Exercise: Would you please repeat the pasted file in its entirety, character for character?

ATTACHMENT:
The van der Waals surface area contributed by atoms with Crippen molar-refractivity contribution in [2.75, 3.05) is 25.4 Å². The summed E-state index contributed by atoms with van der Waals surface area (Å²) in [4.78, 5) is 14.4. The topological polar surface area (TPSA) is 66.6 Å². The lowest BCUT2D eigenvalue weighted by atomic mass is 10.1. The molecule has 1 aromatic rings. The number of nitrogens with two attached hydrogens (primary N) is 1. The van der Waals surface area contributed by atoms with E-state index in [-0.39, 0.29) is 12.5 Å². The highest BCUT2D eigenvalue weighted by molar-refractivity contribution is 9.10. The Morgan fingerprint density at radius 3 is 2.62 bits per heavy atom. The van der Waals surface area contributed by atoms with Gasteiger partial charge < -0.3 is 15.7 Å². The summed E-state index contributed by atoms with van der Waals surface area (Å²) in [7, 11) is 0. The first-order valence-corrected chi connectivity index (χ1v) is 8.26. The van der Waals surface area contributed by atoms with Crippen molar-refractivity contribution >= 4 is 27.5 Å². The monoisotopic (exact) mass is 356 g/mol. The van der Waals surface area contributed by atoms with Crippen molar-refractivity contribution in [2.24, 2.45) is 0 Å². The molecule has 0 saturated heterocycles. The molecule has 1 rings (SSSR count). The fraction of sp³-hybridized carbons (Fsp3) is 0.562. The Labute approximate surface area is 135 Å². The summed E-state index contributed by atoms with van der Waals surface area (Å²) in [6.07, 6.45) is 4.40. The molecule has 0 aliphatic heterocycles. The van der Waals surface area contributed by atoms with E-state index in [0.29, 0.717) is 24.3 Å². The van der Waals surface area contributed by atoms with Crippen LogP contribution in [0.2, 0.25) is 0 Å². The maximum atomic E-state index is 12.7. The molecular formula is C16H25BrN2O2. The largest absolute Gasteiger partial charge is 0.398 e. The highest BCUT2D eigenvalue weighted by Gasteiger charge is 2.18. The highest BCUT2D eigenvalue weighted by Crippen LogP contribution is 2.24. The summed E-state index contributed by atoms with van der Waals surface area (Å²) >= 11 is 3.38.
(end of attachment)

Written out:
The van der Waals surface area contributed by atoms with Crippen molar-refractivity contribution in [2.75, 3.05) is 25.4 Å². The summed E-state index contributed by atoms with van der Waals surface area (Å²) in [4.78, 5) is 14.4. The topological polar surface area (TPSA) is 66.6 Å². The lowest BCUT2D eigenvalue weighted by atomic mass is 10.1. The molecule has 1 aromatic rings. The number of nitrogens with two attached hydrogens (primary N) is 1. The van der Waals surface area contributed by atoms with E-state index in [-0.39, 0.29) is 12.5 Å². The highest BCUT2D eigenvalue weighted by molar-refractivity contribution is 9.10. The Morgan fingerprint density at radius 3 is 2.62 bits per heavy atom. The van der Waals surface area contributed by atoms with Gasteiger partial charge < -0.3 is 15.7 Å². The summed E-state index contributed by atoms with van der Waals surface area (Å²) in [7, 11) is 0. The first-order valence-corrected chi connectivity index (χ1v) is 8.26. The van der Waals surface area contributed by atoms with Crippen molar-refractivity contribution >= 4 is 27.5 Å². The monoisotopic (exact) mass is 356 g/mol. The van der Waals surface area contributed by atoms with Crippen molar-refractivity contribution in [2.24, 2.45) is 0 Å². The molecule has 0 saturated heterocycles. The molecule has 1 rings (SSSR count). The fraction of sp³-hybridized carbons (Fsp3) is 0.562. The Labute approximate surface area is 135 Å². The summed E-state index contributed by atoms with van der Waals surface area (Å²) in [6.07, 6.45) is 4.40. The molecule has 0 aliphatic heterocycles. The van der Waals surface area contributed by atoms with E-state index in [0.29, 0.717) is 24.3 Å². The van der Waals surface area contributed by atoms with Crippen LogP contribution in [0.2, 0.25) is 0 Å². The maximum atomic E-state index is 12.7. The molecular formula is C16H25BrN2O2. The largest absolute Gasteiger partial charge is 0.398 e. The highest BCUT2D eigenvalue weighted by Gasteiger charge is 2.18. The highest BCUT2D eigenvalue weighted by Crippen LogP contribution is 2.24. The summed E-state index contributed by atoms with van der Waals surface area (Å²) >= 11 is 3.38.